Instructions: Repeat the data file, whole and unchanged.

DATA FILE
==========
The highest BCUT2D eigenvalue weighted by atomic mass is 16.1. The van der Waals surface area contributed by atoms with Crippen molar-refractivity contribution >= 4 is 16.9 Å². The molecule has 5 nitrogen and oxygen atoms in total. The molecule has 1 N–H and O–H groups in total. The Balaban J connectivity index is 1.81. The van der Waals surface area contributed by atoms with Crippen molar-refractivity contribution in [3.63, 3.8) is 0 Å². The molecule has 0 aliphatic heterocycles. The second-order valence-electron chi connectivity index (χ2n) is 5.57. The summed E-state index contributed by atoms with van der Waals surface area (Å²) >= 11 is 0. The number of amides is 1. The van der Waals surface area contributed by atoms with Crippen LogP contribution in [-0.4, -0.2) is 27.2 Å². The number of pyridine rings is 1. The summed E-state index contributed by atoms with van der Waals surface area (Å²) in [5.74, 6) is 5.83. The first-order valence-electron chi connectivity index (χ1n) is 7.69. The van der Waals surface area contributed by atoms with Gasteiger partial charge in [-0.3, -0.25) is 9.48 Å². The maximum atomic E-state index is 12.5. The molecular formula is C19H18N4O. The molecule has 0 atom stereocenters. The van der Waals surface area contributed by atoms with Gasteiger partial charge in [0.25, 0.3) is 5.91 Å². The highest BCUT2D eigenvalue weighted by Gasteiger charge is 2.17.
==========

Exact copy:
The highest BCUT2D eigenvalue weighted by atomic mass is 16.1. The van der Waals surface area contributed by atoms with Crippen molar-refractivity contribution >= 4 is 16.9 Å². The molecule has 5 nitrogen and oxygen atoms in total. The molecule has 1 N–H and O–H groups in total. The Balaban J connectivity index is 1.81. The van der Waals surface area contributed by atoms with Crippen molar-refractivity contribution in [3.63, 3.8) is 0 Å². The molecule has 0 aliphatic heterocycles. The second-order valence-electron chi connectivity index (χ2n) is 5.57. The summed E-state index contributed by atoms with van der Waals surface area (Å²) >= 11 is 0. The number of amides is 1. The van der Waals surface area contributed by atoms with Crippen LogP contribution in [-0.4, -0.2) is 27.2 Å². The number of pyridine rings is 1. The summed E-state index contributed by atoms with van der Waals surface area (Å²) in [5.74, 6) is 5.83. The first-order valence-electron chi connectivity index (χ1n) is 7.69. The van der Waals surface area contributed by atoms with Gasteiger partial charge in [-0.3, -0.25) is 9.48 Å². The maximum atomic E-state index is 12.5. The molecular formula is C19H18N4O. The molecule has 0 atom stereocenters. The van der Waals surface area contributed by atoms with Gasteiger partial charge in [0.25, 0.3) is 5.91 Å². The highest BCUT2D eigenvalue weighted by Gasteiger charge is 2.17.